These Foods Can Benefit Your Eye and Vision Health
You have no doubt heard that “carrots are good for your eyes,” but a diet for maintaining great eye and vision health consists of much more than one vegetable.
As with promoting great health anywhere else in your body, proper nutrition for your eyes should come from multiple sources. A healthy diet featuring a variety of good foods is always an excellent investment to make.
However, not everyone has the same access to certain foods, and not everyone is able or willing to eat specific foods as well. We’re always happy to help patients find the best nutritional options for their vision needs. Your primary care physician is always a great person to turn to if you plan on making any big changes to your diet, as well.
How Can Food Choices Affect My Vision Health?
Our bodies require certain nutrients for optimal function. When we do not receive enough of these nutrients, it can increase our risks of certain problems developing or becoming more severe over time.
Here are just a few examples of where specific nutrients can matter:
- Vitamin A helps protect the cornea, and in turn, safeguards your eyes’ ability to focus light. This helps prevent night blindness and can also help against dry eyes from ocular strain.
- Vitamin C has antioxidant properties that are believed to help reduce the progression of cataracts, and may also help prevent age-related macular degeneration. One study shared by the American Academy of Ophthalmology connected a rich intake of Vitamin C with a 33% reduction in cataract progression risk.
- Omega-3 Fatty Acids can help your eyes maintain a proper level of moisture, reducing your likelihood of dry eyes. Additionally, their properties as a healthy fat can also benefit your retinal health.
And not only the above nutrients can benefit specific situations when it comes to eye health. Zinc can also help reduce the risk of night blindness, and vitamins D and E can also help prevent macular degeneration.
As we noted before, a mix of nutrients is always your best bet – so what are the best ways to get them?
A Feast for the Eyes
The good news when it comes to taking in a variety of eye-healthy nutrients is that we tend to have plenty of options. If there are foods you are restricted from eating due to allergies, dietary restrictions, or a simple personal choice, the chances are high of there being another suitable food or supplement that will supply your needs.
So while we will make a number of food suggestions below, do not take them as your only options. Your primary care physician or a dietician can help you find excellent alternatives for however your needs and tastes may align.
Meat and Fish
We know that not everyone eats meat and/or fish, and that is perfectly fine. If you do, the following choices pack nutritional payloads for your vision health.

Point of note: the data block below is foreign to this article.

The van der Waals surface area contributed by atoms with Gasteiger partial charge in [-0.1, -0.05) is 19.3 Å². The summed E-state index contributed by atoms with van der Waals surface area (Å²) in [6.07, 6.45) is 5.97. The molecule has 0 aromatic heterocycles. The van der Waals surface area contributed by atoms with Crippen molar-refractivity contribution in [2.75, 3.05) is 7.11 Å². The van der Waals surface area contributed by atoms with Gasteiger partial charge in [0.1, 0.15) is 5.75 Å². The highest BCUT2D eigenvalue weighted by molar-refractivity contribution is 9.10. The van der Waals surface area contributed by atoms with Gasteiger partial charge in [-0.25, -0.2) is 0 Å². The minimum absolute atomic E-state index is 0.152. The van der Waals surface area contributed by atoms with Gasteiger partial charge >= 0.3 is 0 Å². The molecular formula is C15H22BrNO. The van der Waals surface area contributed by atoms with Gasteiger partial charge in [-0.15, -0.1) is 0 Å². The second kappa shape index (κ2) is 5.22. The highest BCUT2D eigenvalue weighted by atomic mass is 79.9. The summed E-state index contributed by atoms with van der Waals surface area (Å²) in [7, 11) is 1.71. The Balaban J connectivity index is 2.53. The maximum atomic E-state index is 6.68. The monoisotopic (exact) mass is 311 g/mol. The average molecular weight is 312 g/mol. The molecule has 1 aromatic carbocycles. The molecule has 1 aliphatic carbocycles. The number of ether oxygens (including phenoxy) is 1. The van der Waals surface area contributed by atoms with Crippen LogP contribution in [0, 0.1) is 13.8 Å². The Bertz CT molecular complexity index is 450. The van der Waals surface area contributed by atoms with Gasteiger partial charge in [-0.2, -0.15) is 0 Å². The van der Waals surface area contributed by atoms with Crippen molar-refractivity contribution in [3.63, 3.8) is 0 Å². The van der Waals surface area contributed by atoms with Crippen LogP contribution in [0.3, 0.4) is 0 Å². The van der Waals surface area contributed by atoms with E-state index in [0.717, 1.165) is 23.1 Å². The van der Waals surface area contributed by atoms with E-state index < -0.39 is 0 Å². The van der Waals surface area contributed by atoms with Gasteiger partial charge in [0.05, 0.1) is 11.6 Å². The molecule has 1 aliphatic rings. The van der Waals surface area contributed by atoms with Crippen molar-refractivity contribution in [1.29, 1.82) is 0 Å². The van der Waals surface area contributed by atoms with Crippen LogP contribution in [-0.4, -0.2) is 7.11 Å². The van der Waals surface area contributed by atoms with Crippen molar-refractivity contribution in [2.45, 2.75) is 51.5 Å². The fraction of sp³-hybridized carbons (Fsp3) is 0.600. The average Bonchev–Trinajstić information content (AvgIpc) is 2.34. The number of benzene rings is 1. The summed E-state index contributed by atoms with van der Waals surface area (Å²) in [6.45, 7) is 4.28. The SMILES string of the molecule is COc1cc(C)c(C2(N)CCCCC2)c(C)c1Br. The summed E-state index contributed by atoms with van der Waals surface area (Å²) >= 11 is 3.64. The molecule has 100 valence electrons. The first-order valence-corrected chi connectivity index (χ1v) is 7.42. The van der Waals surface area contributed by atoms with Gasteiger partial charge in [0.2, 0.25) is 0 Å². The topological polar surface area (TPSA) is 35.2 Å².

- Coldwater Fish. Omega-3 Fatty Acids are prevalent in coldwater fish such as tuna, salmon, mackerel, and sardines.
- Lean Beef. We encourage red meats only in moderation. Nevertheless, having some lean beef now and then can be a great source of zinc.
Fruits and Vegetables
Many of us can probably stand to have more plants in our diets. Here are choices that can be smart for your eyes.
- Leafy (and Non-leafy) Green Vegetables. Green is always a go for the plant-based pigments lutein and zeaxanthin, which act as excellent antioxidants. Spinach, kale, peas, and broccoli are all winners.
- Other Colorful Fruits and Veggies. Bell peppers, tomatoes, cantaloupe, sweet potatoes, strawberries, and – yes – carrots are filled with eye-healthy nutrients. In addition to being good sources of vitamins A and C, plants with yellow, orange, and red pigments also contain carotenoids, which are believed to reduce the risk of many eye diseases.
Nuts and Seeds
- Nuts. Much like with fish, nuts – especially almonds, walnuts, and pistachios – are rich in Omega-3 Fatty Acids. They also tend to be high in Vitamin E, another antioxidant that can help prevent degeneration within the eyes.
- Legumes. Kidney beans, lentils, black-eyed peas, and other legumes contain bioflavonoids, which can provide protection to the retina.
- Sunflower Seeds. Vitamin E and Zinc can be found within this ballpark favorite.
- Chia Seeds. These pack a hefty punch of Omega-3 Fatty Acids and are also high in calcium and antioxidants.
Seed Oils. Flaxseed oil, black currant seed oil, and other certain seed-based oils can be another alternative to fish if you are looking for Omega-3 Fatty Acids.
- Egg Yolks. Egg yolks contain Vitamin A, lutein, zeaxanthin, and zinc, all in one small, yellow package.
- Dark Chocolate. As a nice treat, dark chocolate contains antioxidants (flavonoids) that can help protect the eyes against degeneration, as well as aid against night blindness.
- Whole Grains. Opt for whole grains to get more Vitamin E and zinc in your diet. Brown rice, quinoa, whole-wheat bread and pasta, and whole oats are all good choices.
Build a Solid Plan for Long-Term Eye Health
All the above foods are not just beneficial to your eyes, but to your overall health as well. And as we noted before, they are not the only options you might have. There’s a world of great choices you can make with the right knowledge and guidance.
Part of that guidance is knowing what unique situations and potential problems you might need to pay more attention to. We can help you determine what the best choices are to help maintain long-term eye health and avoid conditions that may be more specific to you and your family.
Schedule an appointment at Sight Eye Clinic by giving us a call or filling out our online contact form.